Still Valentine’s Day 1969: Live at the Matrix, San Francisco is a live album from 1969, and the result of Sandy pushing the limits by using an electric oud through about four different Fender amps, all with heavy reverb and vibrato. I really enjoy the entire collection of songs, and have spent some high times with them lately. The songs feel a little more blurry and druggy than on E Pluribus Unum, the 1968 studio album where a lot of them first appeared. Which I appreciate: I am getting stoned a lot, so I am currently looking for items to reflect that, that I respect. Yet I know he was into the junkier side of drug experimentations. I feel if the tapes were mixed track-by track, that it could expose some more low-end that might be now missing. Sandy had a degree in classical bass; he was highly skilled, and his bass lines are sometimes just as interesting as his oud.
Sandy’s shows are another discussion, but briefly, he wouldn’t play with anyone. So he recorded all the instrumentation on analog tape, and then figured a way to synch up each tape machine. He would then haul this to a gig, press play on everything, then rotate between electric oud and pedal steel. Sandy bootlegs are amazing and even funny, as he was so interesting—Sandy had a great style and it is rumored that William Burroughs saw Sandy and immediately copied his fashion; the Beatles song “Come Together” is actually about Sandy; etc. Anyway, Sandy told obscure funny stories between songs. This release has a small dialogue about the live sound engineer ; the un-mastered version I have actually has a huge wallop of stage feedback due to the lack of understanding by the evening’s sound engineer of just what Sandy was attempting in relation to amplified reverb. The feedback is a painful-sounding slash across the speakers, not interesting at all, and isn’t approved of by Sandy. The same thing regularly happens today in live performance—this realm has not progressed much, and the truth of it is that it’s the fault of people’s stagnant exchange with audio psychedelia. There’s been a lack of progression or maybe a lack of respect for the trade of sound engineering folk.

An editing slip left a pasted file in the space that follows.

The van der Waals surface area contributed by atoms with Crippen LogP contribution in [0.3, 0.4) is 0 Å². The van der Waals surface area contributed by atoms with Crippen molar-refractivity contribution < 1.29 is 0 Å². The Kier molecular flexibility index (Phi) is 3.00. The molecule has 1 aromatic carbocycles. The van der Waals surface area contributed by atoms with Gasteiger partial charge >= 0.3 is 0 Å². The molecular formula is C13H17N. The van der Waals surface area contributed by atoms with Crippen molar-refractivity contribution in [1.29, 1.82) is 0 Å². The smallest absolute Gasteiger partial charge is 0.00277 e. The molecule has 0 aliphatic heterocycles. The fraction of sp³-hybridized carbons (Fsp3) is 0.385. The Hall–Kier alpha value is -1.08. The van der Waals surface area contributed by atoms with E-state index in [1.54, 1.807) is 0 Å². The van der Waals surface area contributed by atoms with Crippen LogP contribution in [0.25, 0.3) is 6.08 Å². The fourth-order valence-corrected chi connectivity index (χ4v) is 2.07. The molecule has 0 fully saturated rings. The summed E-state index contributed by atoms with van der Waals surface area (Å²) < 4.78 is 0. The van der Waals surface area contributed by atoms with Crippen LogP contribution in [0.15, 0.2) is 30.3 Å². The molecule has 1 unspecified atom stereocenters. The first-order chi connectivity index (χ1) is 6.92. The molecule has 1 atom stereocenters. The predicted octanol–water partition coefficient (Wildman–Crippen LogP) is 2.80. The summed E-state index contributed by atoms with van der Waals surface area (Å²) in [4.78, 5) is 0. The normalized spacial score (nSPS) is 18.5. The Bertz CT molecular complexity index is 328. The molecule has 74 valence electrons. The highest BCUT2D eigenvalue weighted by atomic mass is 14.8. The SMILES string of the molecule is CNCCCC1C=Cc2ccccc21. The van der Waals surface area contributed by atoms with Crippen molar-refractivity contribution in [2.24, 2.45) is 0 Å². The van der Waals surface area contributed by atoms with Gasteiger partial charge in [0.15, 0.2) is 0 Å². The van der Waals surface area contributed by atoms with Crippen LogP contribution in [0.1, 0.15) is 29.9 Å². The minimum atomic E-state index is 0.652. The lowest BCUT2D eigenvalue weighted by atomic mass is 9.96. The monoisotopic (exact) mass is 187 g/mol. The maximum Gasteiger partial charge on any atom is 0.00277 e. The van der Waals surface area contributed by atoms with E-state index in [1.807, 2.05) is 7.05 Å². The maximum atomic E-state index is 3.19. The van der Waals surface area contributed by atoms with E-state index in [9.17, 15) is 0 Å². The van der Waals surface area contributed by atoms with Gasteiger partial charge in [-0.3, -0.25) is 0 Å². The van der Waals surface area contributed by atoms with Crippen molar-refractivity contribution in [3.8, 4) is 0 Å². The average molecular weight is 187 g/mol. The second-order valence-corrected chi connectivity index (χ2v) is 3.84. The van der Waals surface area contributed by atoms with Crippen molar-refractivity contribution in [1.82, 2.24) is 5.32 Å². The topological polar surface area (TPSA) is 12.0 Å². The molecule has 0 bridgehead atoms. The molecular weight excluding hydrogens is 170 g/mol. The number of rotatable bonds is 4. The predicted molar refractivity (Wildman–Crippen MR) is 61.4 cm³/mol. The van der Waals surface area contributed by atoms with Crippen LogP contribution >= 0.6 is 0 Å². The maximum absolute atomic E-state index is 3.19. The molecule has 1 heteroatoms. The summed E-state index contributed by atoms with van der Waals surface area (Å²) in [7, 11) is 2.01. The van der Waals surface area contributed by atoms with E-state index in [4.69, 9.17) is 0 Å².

If you get to know the songs you can actually feel Sandy become elated with tonality as he plays here. Some may think his jams are light, or even beatnik. I think his jams are of the heaviest order, and I believe him to be Northern California’s greatest artist ever because he wasn’t a contrived enterprise. This music is a reflection of what was the norm in NorCal back then. People were learning about the strength of folk culture around the world, and using that knowledge to justify dropping out … and to drop out in colorful, musical ways.
A documentary screening slash musical showcase in commemoration of the legendary banjo-pickin’, oud-playing folk guitarist Sandy Bull. This lineup will surely satiate the soul of any wayfaring traveler…
“Deposit No Return Blues” is a documentary K.C. Bull made about her father, psychadelic rock legend Sandy Bull. He played the role of the outsider, writing meditations on his instrument and bringing classical music to the cosmic happening. He was many things, but the way the film remembers him is through his instrument and how it connected him to the outside world.
In the early sixties, before such six-string heroes as Ry Cooder, Leo Kottke and Richard Thompson impressed with their ability to hop among and fuse musical genres, Sandy Bull glided from classical and jazz to ethnic music and rock & roll with grace and verve. Incorporating elements of folk, jazz and Indian and Arabic-influenced dronish modes, Bull’s ethereal, psychedelic folk-rock recordings , which looked beyond American roots music for its inspiration, and performances made him a cult-hero to a generation of musicians and adventurous audiences. In 2001 Bull died of lung cancer, but not before his daughter began to fashion a personal portrait of a gifted musician and moving ode to a father and daughter relationship. The film is KC Bull’s understated way of saying, “Have you heard of my dad? No? Oh, you should.”